Chicago roofer shut down for lack of contractor license
After melting snow in December 2007 aggravated the leaky roof on her two-flat rental property in Edgewater, Aimee Bass felt lucky to find a contractor who could immediately start work on a complete tear-off and redo. A coupon mailer for Skokie-based Williams Exteriors Inc. said the firm was licensed, and Bass assumed it was true.
It wasn't, and the experience soon turned ugly. "Until I met them, I didn't know how bad a company could be," Bass says.
Investigating the firm's status might have saved her some grief. Not only had its state roofing contractor's license expired in June 2007, state records show the firm's owner, Marc Williams, had a different license revoked in 2001.
Bass says the original estimate nearly doubled during the project. When she balked at the cost, she says Williams took a threatening tone. "He kept insisting the price would be $15,000, and if I didn't pay it they were going to leave the roof open, and if it rained that night the building would be ruined," says Bass, who joined Angie's List and found two bad reports filed against the F-rated firm.
In December, the Illinois Department of Financial and Professional Regulation caught up with Williams Exteriors, ordering it to cease offering roofing services and canceling its expired license. "[Williams] cannot renew it," says Sue Hofer, IDFPR's spokeswoman.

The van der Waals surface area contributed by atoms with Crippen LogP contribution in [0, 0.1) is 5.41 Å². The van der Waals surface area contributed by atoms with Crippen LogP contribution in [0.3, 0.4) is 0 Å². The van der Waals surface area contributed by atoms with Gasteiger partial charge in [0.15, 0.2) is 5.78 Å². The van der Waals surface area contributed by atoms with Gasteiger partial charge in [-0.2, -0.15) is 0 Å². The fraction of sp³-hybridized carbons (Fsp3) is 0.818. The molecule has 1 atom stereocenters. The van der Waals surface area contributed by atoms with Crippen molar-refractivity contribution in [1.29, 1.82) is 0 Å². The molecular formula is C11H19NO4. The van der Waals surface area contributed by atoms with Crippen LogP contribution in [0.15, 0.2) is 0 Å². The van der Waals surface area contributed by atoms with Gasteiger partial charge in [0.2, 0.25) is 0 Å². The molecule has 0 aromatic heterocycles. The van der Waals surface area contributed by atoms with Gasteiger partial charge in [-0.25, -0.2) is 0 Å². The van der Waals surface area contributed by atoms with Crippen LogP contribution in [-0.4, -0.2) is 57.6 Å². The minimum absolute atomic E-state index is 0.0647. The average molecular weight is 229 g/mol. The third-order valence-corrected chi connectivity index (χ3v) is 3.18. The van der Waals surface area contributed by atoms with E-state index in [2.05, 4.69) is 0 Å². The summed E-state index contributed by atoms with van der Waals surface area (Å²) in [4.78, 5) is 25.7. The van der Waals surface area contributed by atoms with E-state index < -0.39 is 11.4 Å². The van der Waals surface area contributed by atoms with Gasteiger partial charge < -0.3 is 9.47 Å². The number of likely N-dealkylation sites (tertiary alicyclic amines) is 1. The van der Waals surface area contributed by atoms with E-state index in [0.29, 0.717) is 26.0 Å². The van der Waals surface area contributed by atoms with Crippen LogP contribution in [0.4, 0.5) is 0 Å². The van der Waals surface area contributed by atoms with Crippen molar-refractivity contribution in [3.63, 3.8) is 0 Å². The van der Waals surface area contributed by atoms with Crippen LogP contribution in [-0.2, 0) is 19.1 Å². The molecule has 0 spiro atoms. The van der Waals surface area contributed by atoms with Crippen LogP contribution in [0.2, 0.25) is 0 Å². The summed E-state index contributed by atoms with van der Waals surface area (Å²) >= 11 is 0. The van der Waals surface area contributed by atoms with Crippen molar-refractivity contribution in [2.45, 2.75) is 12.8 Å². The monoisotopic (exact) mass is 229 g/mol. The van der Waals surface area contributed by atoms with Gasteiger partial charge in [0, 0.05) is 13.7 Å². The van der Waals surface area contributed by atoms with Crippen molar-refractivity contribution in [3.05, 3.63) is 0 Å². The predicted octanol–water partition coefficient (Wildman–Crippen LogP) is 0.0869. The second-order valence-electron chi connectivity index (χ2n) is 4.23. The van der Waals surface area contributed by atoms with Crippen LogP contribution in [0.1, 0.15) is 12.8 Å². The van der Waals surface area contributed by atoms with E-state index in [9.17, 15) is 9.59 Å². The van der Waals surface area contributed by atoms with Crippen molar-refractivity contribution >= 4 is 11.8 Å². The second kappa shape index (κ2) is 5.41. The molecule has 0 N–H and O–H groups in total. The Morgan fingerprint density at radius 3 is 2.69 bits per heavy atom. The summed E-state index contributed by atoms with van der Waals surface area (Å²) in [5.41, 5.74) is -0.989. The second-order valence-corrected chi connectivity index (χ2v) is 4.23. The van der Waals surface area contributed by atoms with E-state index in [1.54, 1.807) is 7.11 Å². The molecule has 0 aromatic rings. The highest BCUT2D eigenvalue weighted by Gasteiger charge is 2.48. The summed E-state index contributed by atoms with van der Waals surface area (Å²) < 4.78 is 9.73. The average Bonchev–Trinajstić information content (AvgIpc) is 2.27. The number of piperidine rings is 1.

At Williams' request, the IDFPR's administrative law judge was scheduled to review the state order Aug. 11. He'll make a recommendation to the IDFPR director, who'll make a final decision. Williams and his attorney, David Flynn, did not return several calls from Angie's List Magazine.
Roofing is one of the few home-oriented trades regulated by the state. Contractors typically are licensed and regulated by cities and suburbs. Chicago's Department of Buildings requires plumbers, electricians and general contractors to have bonding, liability insurance and to pass an exam.
The IDFPR issues licenses for the roofing contractors, who have the same requirements.
In 2008, IDFPR disciplined 24 roofing contractors, according to state records. Infractions included unprofessional conduct and working without a license. Two contractors were fined, and other penalties included revocation, suspension and nonrenewal. Williams Exteriors was not fined for being unlicensed.
Consumers should check the department's website, idfpr.com, before hiring a roofer or other licensed tradesman and to report complaints, Hofer says. "We're anxious to go after these guys, but unless we read about it in a newspaper or learn about it from a customer, we have no way of knowing," she says.
Despite her experience with Williams Exteriors, Bass still isn't a stickler for demanding licensing information. "You know why?" she asks. "I haven't hired anyone since then that I didn't get from Angie's List. It's my way of weeding out the bad ones. Even if they have a license, they can still be a bad contractor. If they have a good track record with real people, that's more important to me.
You can check the licensing status of Illinois companies online. Log in to angieslist.com for details.